Following recent clashes at the Gaza-Israel border, Turkish President Recep Tayyip Erdogan has broken his tenuous two-year cease-fire with Israel and returned to spewing invective at the Jewish state. But Erdogan has growing problems of his own as Turkey’s economy and regional ambitions flounder. America and Israel should contain Erdogan’s dangerous behavior while engaging with the broad cross-section of Turkish society that opposes the president’s direction for their country.
Some may be surprised by Erdogan’s recent statement that Israel’s methods are “putting Nazis to shame.” But his tune is not new. While Turkey developed close relations with Israel in the 1990s, that changed after Erdogan’s Justice and Development Party, or AKP, gained power in 2002. Gaza was a pet issue for Erdogan long before the Mavi Marmara flotilla in 2010. Even when his government was presenting itself as a moderate and democratic force, Hamas was the one issue that gave it away.
Indeed, when Hamas won Palestinian elections and then used force to assume total power over Gaza in 2006-07, Erdogan embraced the jihadist group, undermining international efforts to force it to renounce violence. Following the Arab upheavals of 2011, Ankara became a sponsor of violent extremist movements in Syria and Libya and the main supporter of the Muslim Brotherhood’s power grab in Egypt. As with Hamas, radical Islamist ideology proved no hindrance for Turkish support – quite the contrary.
Erdogan’s support for these groups runs deep. His political movement shares close ideological kinship with the Muslim Brotherhood, of which Hamas is the Palestinian branch. It is this ideological connection that explains the current Turkish government’s affinity for Hamas.
Of course, if Erdogan is the world’s most successful Islamist leader, it is exactly because he is pragmatic. He knows how to moderate his rhetoric when needed and when to engage in a cease-fire with his enemies, foreign or domestic. But his antics should not be dismissed as politicking in advance of Turkey’s upcoming June 24 elections.
Erdogan’s love for Hamas and his intense anti-Semitism are part and parcel to his political identity. They help explain his growing anti-Americanism and his antagonism toward the West more generally.
In the Syria conflict, he increasingly is aligned with U.S. rivals Iran and Russia and seeks to purchase advanced S-400 air defenses from Moscow – an unprecedented move by a NATO member. He reserves his most heated criticism and threats for the U.S. military presence in northern Syria and peddles conspiracy theoriesof American and Jewish plots to overthrow him.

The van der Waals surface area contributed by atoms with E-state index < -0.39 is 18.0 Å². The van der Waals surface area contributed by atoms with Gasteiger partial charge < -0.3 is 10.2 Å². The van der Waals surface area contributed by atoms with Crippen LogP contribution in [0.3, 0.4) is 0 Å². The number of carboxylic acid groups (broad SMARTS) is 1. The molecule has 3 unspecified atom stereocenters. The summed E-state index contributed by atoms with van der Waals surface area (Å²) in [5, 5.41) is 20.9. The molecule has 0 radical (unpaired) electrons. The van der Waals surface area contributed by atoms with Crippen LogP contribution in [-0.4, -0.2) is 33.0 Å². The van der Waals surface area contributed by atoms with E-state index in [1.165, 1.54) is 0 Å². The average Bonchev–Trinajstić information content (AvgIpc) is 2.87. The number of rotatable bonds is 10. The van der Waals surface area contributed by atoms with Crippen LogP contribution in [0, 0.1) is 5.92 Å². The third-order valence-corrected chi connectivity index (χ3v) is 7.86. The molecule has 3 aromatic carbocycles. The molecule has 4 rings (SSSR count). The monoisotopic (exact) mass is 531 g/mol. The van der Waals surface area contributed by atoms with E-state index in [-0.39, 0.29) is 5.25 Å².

He also has embraced Qatar and effectively undermined efforts to rein in the emirate’s support for radical Islamists worldwide, including the Muslim Brotherhood. And only this month, Erdogan seized on a call by French intellectuals to omit hateful verses from the Quran’s by launching a wholesale attack on the West, saying“lowly West, we will tear you down.” Most recently, as he withdrew Turkey’s ambassadors from Israel and the United States in response to tensions on the Gaza border, Erdogan accused Israel of being a “terrorist state” and committing genocide.
What should be done? Neither appeasement of Erdogan nor wholesale condemnation of Turkey is an option. Too often, we equate Erdogan with Turkey. This is understandable, as he is by far Turkey’s most powerful ruler since the country’s founder Kemal Ataturk. But realities in Ankara are increasingly complicated, and Erdogan is much weaker than he appears. The economy is floundering under his watch, and he relies on shifting informal coalitions of interest groups to remain in control.
It is crucial for American policymakers to identify issues where Erdogan does not have support in the Turkish bureaucracy and in Turkish society. Much of the establishment is skeptical of Erdogan’s close ties to Russia, the purchase of S-400 missiles, and especially of the Islamist rhetoric that targets Israel, Jews, and the West at large. On these issues, American pushback -- to date, almost nonexistent -- could help weaken Erdogan’s domestic position and mitigate the damage he wreaks on the region.
Indeed, Turkey is not just Erdogan: there is another Turkey, the large and significant plurality -- and probably majority -- that disapprove of Erdogan’s excesses. While 15 years of Erdogan’s rule has made public opinion more aligned with Islamist ideas than in the past, Turkish society’s resilience against Erdogan’s social engineering is remarkable.
Both America and Israel should focus their energies on containing Erdogan while embracing Turkey. Above all, find ways to talk directly to those in the other Turkey. It may turn out that they hold the keys to the country’s future.
LTG (ret.) H. Steven Blum is former Deputy Commander of U.S. Northern Command and a member of the Jewish Institute for National Security of America’s (JINSA) 2015 Generals & Admirals Program; Svante E. Cornell is Director of the American Foreign Policy Council’s Central Asia-Caucasus Institute and a Policy Advisor to JINSA’s Gemunder Center for Defense and Strategy with a focus on Turkey and the Caucasus. The views expressed are the authors' own.